Quality Management: protecting the customer

If a main business goal is “Satisfy the customer” then the first rule of quality management should be to protect the customer. This is clear but is often missed or not fully implemented as the business tries to extinguish the various quality fires.

stages of quality management stage 1

Responsibility of removing risk of poor quality to the customer

The responsibility of removing the risk of defects reaching the customer should be that of the Quality Dept. This does not mean they are responsible for all of the actions, but  as the first line of defence against customer dis-satisfaction caused by poor quality, they are the ones who have most to gain by protecting the customer.

This also means that they can start to focus their attention internally on permanently fixing the problems rather than explaining why, how and promising no more to the customer. There are a number of methods and tools to protect the customer whilst working on eradicating the issues for good.

Inspect out rejects

This can be in-line inspection or a special containment area, either way it is potentially an additional cost (but not necessarily – see more about this later) and should be viewed as a short-term measure by the business.

In-line inspection

  • Include as part of the standard
  • Have a clear quality specification (as visual as possible)
  • Include master samples and boundary samples as required
  • As part of Management control check the inspection work
  • Measure the results – have an exit plan based on a level of build-in quality that ensures no customer defects

Special containment area

  • Same rules as for In-line inspection; plus –
  • Separated from the main production area including a barrier
  • Clear feedback loop and problem solving process back to production to deal with issues ensuring manufacturing take responsibility
  • Ensure environment is suitable – well lit, well laid out and showing the highest standards of product handling and process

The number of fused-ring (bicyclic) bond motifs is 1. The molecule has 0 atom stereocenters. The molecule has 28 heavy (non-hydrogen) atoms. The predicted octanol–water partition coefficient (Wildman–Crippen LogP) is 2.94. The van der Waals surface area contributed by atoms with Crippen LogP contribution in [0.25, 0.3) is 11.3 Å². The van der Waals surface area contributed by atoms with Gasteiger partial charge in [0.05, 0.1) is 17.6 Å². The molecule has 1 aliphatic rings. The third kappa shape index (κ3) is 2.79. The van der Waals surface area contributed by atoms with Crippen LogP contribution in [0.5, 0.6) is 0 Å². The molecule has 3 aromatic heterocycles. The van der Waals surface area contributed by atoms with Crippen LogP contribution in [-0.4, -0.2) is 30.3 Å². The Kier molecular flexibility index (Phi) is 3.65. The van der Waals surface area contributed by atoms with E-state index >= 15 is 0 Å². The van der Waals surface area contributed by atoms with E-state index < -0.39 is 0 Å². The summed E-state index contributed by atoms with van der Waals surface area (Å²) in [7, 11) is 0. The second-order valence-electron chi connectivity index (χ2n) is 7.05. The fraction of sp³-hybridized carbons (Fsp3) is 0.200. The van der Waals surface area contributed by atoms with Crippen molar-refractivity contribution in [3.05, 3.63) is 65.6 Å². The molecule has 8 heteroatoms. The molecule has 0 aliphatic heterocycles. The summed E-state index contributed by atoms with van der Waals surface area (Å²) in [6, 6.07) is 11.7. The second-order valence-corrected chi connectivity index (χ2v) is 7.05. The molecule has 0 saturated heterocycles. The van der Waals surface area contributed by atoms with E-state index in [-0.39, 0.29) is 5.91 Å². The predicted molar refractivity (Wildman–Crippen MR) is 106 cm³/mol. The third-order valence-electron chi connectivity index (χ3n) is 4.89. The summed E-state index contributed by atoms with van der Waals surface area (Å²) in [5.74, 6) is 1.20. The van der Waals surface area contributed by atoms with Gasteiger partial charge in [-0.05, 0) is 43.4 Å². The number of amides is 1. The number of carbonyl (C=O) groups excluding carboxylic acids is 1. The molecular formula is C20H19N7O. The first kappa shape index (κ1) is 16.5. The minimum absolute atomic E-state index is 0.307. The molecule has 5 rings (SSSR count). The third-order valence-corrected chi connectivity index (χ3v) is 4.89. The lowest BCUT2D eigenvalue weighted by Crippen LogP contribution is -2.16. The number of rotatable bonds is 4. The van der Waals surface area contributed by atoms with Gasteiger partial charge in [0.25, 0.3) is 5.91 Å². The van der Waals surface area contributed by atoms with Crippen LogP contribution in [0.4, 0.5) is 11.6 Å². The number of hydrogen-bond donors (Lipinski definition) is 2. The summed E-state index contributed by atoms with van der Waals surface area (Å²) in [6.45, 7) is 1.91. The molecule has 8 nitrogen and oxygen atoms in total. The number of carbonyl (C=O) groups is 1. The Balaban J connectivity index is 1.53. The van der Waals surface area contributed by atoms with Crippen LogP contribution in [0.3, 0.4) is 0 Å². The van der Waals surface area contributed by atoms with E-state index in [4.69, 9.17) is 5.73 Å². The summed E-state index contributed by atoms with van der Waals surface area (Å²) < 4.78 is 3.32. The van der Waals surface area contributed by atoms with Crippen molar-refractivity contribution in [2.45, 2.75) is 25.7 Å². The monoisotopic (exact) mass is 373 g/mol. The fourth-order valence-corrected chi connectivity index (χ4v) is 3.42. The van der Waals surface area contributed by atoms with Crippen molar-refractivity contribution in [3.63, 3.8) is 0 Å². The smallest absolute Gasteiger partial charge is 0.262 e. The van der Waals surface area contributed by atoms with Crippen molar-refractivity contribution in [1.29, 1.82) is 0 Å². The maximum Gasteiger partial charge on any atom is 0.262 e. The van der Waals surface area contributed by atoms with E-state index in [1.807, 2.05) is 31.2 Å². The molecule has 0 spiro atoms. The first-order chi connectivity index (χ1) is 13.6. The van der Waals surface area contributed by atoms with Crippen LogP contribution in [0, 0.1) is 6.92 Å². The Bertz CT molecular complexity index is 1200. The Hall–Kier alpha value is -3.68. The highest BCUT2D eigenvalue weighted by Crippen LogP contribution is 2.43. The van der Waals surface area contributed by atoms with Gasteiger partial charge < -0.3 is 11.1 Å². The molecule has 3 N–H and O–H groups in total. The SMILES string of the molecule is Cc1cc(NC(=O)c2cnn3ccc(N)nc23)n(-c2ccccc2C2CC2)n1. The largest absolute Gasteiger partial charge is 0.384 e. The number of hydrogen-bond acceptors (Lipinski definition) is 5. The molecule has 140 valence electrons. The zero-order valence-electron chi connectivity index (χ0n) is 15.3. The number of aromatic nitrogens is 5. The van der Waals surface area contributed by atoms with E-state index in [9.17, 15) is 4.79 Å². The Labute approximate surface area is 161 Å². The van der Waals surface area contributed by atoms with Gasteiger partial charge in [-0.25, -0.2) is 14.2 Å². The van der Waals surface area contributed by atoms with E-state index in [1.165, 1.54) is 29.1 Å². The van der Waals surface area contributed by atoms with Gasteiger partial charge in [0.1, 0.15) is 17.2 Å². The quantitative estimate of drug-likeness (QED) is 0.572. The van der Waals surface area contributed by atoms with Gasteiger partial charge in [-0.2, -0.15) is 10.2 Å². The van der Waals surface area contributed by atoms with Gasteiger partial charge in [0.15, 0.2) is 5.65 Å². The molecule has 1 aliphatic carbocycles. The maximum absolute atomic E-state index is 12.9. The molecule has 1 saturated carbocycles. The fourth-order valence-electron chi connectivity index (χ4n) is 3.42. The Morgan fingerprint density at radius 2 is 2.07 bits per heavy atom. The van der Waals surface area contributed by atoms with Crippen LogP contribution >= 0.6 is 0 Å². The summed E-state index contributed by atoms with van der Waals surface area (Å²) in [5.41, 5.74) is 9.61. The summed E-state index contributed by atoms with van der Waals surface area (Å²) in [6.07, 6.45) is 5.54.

Incorporate quality checks into the process as standard

This should be part of your initial process design in the first place – but if it is not working, then now is an ideal time to review and rectify the in-line quality checks. Again, the key is that for the future you should not have to rely on these standard checks, they become a back-stop for unplanned variability in the process.

Review historical issues

Always a good starting point. reviewing past issues, especially for repeats, will help you with your temporary containment activities and also tell you where to prioritise going forward. To be able to do this successfully you need:

  • Good information systems – including a database showing issues, responsibility and counter-measures.
  • A support structure to be able to deal with issues raised – support from technical, quality engineering, manufacturing and IT.
  • A clear link to the issues and the temporary containment measures to ensure that temporary containment can be removed at the earliest opportunity.

The cost of temporary customer protection

Clearly, putting in place temporary customer protection has cost implications. This has to be compared to the cost of completely dis-satisfying the customer and potentially losing the customer. Be aware of the cost and ensure that there is a clear exit strategy for removing the temporary measures.

However, there does not have to be severe cost implications, if the quality management activities are also an integral part of the lean implementation then the big waste removed as part of the initial stages of lean will generate the resource to be able to put in place temporary measures. The purpose of lean is to increase throughput and generate the ability to sell more with the same resource. This spare resource can then be used to implement the temporary measures.



  1. Recognise that a key to customer satisfaction is to protect the customer from poor quality thereby buying you time to fix the problems for good
  2. Recognise that these should be short-term measures and there should be an exit strategy
  3. Communicate the issues throughout the organisation and measure the results
  4. Make the customer aware that you are implementing practical but temporary measures to protect them
  5. Use lean implementation as an initial means of minimising the cost of the temporary measures

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